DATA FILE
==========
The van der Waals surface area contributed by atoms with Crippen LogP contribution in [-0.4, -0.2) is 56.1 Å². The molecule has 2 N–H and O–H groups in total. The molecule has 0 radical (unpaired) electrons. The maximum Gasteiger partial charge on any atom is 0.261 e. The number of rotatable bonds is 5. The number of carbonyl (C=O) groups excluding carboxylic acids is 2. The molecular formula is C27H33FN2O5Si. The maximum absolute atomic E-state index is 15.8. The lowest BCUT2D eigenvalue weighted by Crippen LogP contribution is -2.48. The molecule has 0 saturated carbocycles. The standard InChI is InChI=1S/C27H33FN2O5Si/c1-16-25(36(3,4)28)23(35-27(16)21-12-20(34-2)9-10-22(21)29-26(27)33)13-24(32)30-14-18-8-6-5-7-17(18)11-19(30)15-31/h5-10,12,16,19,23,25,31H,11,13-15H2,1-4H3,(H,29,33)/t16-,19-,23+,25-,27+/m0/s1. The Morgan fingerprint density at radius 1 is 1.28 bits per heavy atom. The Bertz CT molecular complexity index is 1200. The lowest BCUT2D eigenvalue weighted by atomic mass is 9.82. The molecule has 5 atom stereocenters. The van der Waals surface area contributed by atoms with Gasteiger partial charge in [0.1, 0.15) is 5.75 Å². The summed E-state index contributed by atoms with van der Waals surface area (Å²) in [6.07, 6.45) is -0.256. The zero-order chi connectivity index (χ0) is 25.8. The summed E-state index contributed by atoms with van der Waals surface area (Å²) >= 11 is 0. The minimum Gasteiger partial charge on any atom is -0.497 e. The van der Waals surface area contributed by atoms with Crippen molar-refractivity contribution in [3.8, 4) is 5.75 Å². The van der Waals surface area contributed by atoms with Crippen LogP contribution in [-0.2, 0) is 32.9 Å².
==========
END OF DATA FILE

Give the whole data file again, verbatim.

The van der Waals surface area contributed by atoms with Crippen LogP contribution in [-0.4, -0.2) is 56.1 Å². The molecule has 2 N–H and O–H groups in total. The molecule has 0 radical (unpaired) electrons. The maximum Gasteiger partial charge on any atom is 0.261 e. The number of rotatable bonds is 5. The number of carbonyl (C=O) groups excluding carboxylic acids is 2. The molecular formula is C27H33FN2O5Si. The maximum absolute atomic E-state index is 15.8. The lowest BCUT2D eigenvalue weighted by Crippen LogP contribution is -2.48. The molecule has 0 saturated carbocycles. The standard InChI is InChI=1S/C27H33FN2O5Si/c1-16-25(36(3,4)28)23(35-27(16)21-12-20(34-2)9-10-22(21)29-26(27)33)13-24(32)30-14-18-8-6-5-7-17(18)11-19(30)15-31/h5-10,12,16,19,23,25,31H,11,13-15H2,1-4H3,(H,29,33)/t16-,19-,23+,25-,27+/m0/s1. The Morgan fingerprint density at radius 1 is 1.28 bits per heavy atom. The Bertz CT molecular complexity index is 1200. The lowest BCUT2D eigenvalue weighted by atomic mass is 9.82. The molecule has 5 atom stereocenters. The van der Waals surface area contributed by atoms with Gasteiger partial charge in [0.1, 0.15) is 5.75 Å². The summed E-state index contributed by atoms with van der Waals surface area (Å²) in [6.07, 6.45) is -0.256. The zero-order chi connectivity index (χ0) is 25.8. The summed E-state index contributed by atoms with van der Waals surface area (Å²) >= 11 is 0. The minimum Gasteiger partial charge on any atom is -0.497 e. The van der Waals surface area contributed by atoms with Crippen molar-refractivity contribution in [3.8, 4) is 5.75 Å². The van der Waals surface area contributed by atoms with Crippen LogP contribution in [-0.2, 0) is 32.9 Å².